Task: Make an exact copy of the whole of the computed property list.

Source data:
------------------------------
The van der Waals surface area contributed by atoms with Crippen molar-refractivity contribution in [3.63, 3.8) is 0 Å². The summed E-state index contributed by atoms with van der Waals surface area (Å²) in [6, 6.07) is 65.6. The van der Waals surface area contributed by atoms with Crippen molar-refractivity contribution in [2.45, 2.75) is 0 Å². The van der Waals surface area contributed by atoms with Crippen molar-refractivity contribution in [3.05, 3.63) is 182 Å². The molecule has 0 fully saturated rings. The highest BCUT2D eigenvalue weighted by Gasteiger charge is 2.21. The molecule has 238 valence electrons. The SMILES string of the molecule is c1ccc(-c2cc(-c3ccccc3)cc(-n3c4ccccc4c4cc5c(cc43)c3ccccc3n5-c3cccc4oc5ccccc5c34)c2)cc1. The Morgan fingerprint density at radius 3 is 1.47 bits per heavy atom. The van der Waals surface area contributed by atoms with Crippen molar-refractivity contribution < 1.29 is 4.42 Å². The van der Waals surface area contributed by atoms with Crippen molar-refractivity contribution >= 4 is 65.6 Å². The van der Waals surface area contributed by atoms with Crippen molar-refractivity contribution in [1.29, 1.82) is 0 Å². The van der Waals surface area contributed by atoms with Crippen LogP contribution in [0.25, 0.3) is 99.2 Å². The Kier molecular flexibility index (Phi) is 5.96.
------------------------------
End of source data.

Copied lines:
The van der Waals surface area contributed by atoms with Crippen molar-refractivity contribution in [3.63, 3.8) is 0 Å². The summed E-state index contributed by atoms with van der Waals surface area (Å²) in [6, 6.07) is 65.6. The van der Waals surface area contributed by atoms with Crippen molar-refractivity contribution in [2.45, 2.75) is 0 Å². The van der Waals surface area contributed by atoms with Crippen molar-refractivity contribution in [3.05, 3.63) is 182 Å². The molecule has 0 fully saturated rings. The highest BCUT2D eigenvalue weighted by Gasteiger charge is 2.21. The molecule has 238 valence electrons. The SMILES string of the molecule is c1ccc(-c2cc(-c3ccccc3)cc(-n3c4ccccc4c4cc5c(cc43)c3ccccc3n5-c3cccc4oc5ccccc5c34)c2)cc1. The Morgan fingerprint density at radius 3 is 1.47 bits per heavy atom. The van der Waals surface area contributed by atoms with Crippen molar-refractivity contribution < 1.29 is 4.42 Å². The van der Waals surface area contributed by atoms with Crippen molar-refractivity contribution >= 4 is 65.6 Å². The van der Waals surface area contributed by atoms with Crippen molar-refractivity contribution in [1.29, 1.82) is 0 Å². The van der Waals surface area contributed by atoms with Crippen LogP contribution in [0.25, 0.3) is 99.2 Å². The Kier molecular flexibility index (Phi) is 5.96.